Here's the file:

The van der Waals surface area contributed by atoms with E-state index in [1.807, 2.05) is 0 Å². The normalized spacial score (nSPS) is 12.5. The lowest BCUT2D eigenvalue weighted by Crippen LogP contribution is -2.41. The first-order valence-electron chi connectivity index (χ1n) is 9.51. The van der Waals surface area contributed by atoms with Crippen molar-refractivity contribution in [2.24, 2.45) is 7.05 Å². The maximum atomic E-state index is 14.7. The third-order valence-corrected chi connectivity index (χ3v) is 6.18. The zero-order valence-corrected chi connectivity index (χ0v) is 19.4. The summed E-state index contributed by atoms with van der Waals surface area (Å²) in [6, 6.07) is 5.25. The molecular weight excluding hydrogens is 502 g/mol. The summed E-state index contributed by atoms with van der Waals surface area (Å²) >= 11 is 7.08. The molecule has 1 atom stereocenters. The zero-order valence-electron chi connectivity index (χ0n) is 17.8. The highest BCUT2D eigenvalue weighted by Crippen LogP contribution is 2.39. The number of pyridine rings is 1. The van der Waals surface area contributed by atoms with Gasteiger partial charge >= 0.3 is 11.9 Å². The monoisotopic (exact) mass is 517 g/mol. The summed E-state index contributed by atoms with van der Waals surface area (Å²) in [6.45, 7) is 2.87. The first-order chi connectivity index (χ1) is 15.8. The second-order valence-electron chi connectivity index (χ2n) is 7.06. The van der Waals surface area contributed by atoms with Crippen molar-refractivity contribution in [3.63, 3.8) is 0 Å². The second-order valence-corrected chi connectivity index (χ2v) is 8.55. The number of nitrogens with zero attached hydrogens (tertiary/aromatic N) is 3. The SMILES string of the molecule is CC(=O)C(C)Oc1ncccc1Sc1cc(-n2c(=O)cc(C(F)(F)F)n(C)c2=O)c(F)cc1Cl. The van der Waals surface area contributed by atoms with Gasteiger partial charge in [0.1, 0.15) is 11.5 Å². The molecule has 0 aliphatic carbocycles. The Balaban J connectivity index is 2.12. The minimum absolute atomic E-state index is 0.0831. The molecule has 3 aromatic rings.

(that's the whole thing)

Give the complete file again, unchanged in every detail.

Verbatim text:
The van der Waals surface area contributed by atoms with E-state index in [1.807, 2.05) is 0 Å². The normalized spacial score (nSPS) is 12.5. The lowest BCUT2D eigenvalue weighted by Crippen LogP contribution is -2.41. The first-order valence-electron chi connectivity index (χ1n) is 9.51. The van der Waals surface area contributed by atoms with Crippen molar-refractivity contribution in [2.24, 2.45) is 7.05 Å². The maximum atomic E-state index is 14.7. The third-order valence-corrected chi connectivity index (χ3v) is 6.18. The zero-order valence-corrected chi connectivity index (χ0v) is 19.4. The summed E-state index contributed by atoms with van der Waals surface area (Å²) in [6, 6.07) is 5.25. The molecular weight excluding hydrogens is 502 g/mol. The summed E-state index contributed by atoms with van der Waals surface area (Å²) >= 11 is 7.08. The molecule has 1 atom stereocenters. The zero-order valence-electron chi connectivity index (χ0n) is 17.8. The highest BCUT2D eigenvalue weighted by Crippen LogP contribution is 2.39. The number of pyridine rings is 1. The van der Waals surface area contributed by atoms with Gasteiger partial charge >= 0.3 is 11.9 Å². The monoisotopic (exact) mass is 517 g/mol. The summed E-state index contributed by atoms with van der Waals surface area (Å²) in [6.45, 7) is 2.87. The first-order chi connectivity index (χ1) is 15.8. The second-order valence-electron chi connectivity index (χ2n) is 7.06. The van der Waals surface area contributed by atoms with Crippen molar-refractivity contribution in [3.63, 3.8) is 0 Å². The second-order valence-corrected chi connectivity index (χ2v) is 8.55. The number of nitrogens with zero attached hydrogens (tertiary/aromatic N) is 3. The SMILES string of the molecule is CC(=O)C(C)Oc1ncccc1Sc1cc(-n2c(=O)cc(C(F)(F)F)n(C)c2=O)c(F)cc1Cl. The van der Waals surface area contributed by atoms with Gasteiger partial charge in [0.1, 0.15) is 11.5 Å². The molecule has 0 aliphatic carbocycles. The Balaban J connectivity index is 2.12. The minimum absolute atomic E-state index is 0.0831. The molecule has 3 aromatic rings.